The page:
Things You'll Need
- Miter saw
- Staple gun
- Raw canvas cloth
- Lengths of 1 by 2 lumber
- Lengths of quarter-round trim
There are two components to a hand-made canvas: stretcher bars and raw canvas cloth. The stretcher bars are simply thin pieces of lumber that fit together at the corners, and you can cut them to any dimensions you desire. There are other advantages to building your own stretcher bars and stretching your own canvas instead of purchasing a ready-made product. Making your own canvas is cheaper, and you can produce more professional results using quarter-round trim.
Sketch a rough drawing of the desired dimensions of your canvas. Use a permanent marker to mark the height of your canvas on a length of 1 by 2 lumber. Use a miter saw to cut a 45-degree angle at both ends, ensuring that your mark is on the outside of the cut. Determine if the remaining piece of 1 by 2 will accommodate the width of your canvas. If so, measure from the outside edge of the lumber and use the miter saw to trim the opposite end, again at a 45-degree angle. If not, use a separate length of 1 by 2 and trim a 45-degree angle at both ends. Repeat this process for the remaining two pieces.
Arrange each stretch bar so they fit together like a picture frame in your desired configuration. Use a staple gun to attach the stretcher bars together at the corners, using approximately three staples on both the front and the back of the seam.
Mark the width of your canvas on a length of quarter-round trim. Use the miter saw to cut a 45-degree angle at both ends. Repeat this process for the remaining three sides of the canvas frame. In contrast to the 1 by 2s, you cannot produce a a corner from a single cut of the quarter-round, so trim the pieces as necessary. Use headless nails to secure the trim at the edge of the frame, spacing them approximately 4 inches apart.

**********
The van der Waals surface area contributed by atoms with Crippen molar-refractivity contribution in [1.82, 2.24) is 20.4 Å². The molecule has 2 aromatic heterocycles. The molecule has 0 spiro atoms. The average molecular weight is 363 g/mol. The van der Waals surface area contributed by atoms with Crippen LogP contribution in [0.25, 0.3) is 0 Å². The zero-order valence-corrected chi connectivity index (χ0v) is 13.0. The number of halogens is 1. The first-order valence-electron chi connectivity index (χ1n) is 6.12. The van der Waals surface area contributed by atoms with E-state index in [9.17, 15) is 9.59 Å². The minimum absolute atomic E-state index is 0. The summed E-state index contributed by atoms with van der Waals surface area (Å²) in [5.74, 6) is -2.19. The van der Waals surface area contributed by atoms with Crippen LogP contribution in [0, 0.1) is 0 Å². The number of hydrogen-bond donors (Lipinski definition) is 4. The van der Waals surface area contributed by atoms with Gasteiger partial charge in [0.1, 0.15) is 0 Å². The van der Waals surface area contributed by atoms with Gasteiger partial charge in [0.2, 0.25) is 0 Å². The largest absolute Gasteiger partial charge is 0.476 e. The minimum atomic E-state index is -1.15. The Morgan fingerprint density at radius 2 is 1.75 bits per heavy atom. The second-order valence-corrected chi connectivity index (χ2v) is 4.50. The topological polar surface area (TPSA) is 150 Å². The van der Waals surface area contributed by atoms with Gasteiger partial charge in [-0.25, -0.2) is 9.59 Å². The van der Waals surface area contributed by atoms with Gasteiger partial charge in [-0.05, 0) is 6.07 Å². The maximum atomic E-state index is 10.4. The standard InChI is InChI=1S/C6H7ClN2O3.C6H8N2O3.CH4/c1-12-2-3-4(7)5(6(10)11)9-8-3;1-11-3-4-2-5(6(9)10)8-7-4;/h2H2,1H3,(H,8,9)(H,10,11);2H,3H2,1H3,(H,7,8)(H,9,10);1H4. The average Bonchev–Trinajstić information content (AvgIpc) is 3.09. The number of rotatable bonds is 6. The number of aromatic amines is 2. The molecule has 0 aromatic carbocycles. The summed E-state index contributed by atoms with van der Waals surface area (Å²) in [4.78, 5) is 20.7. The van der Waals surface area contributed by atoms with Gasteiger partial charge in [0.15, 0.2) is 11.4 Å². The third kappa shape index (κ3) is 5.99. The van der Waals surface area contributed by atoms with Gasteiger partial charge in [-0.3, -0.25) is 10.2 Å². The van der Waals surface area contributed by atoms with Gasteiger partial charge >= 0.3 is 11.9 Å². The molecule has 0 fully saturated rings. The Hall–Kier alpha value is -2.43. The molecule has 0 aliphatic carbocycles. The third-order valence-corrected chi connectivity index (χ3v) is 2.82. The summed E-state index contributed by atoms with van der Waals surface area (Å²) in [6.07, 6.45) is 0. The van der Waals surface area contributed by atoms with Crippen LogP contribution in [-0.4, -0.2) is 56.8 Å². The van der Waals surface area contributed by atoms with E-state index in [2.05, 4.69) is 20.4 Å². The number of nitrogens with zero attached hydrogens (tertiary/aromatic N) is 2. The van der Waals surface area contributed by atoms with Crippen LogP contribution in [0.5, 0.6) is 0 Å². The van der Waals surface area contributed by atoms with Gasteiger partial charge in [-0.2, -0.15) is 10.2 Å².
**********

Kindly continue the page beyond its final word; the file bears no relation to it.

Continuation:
Place the frame on top of a large piece of canvas and trim the edges so that it fits easily over the edge of the bars but does not produce an excessive amount of overhang. Fold the canvas over one of the longer sides of your frame and use the staple gun to staple once in the center of the bar. Rotate the canvas so the other long side is facing you and stretch the canvas as tightly as possible over the edge of the frame. Staple once in the center and repeat with the adjoining sides.
Continue stretching, rotating and stapling, working your way out from the center at each side. Space staples between 1 and 3 inches apart, depending on the size of your canvas. When your canvas is taut and all sides are stapled, fold down the corners at 45-degree angles and staple to the frame.
Make sure you purchase unprimed canvas.
Use caution when operating a miter saw. Ensure your fingers are far from the blade at all times, and brace the pieces of quarter-round trim.
- Make sure you purchase unprimed canvas.
- Use caution when operating a miter saw. Ensure your fingers are far from the blade at all times, and brace the pieces of quarter-round trim.
Clara English began writing professionally in 2010. She writes for various websites, focusing on topics in fine-art techniques, fashion and gardening. She studied at the Maryland Institute College of Art and is pursuing a Bachelor of Arts in art history at the University of Rochester.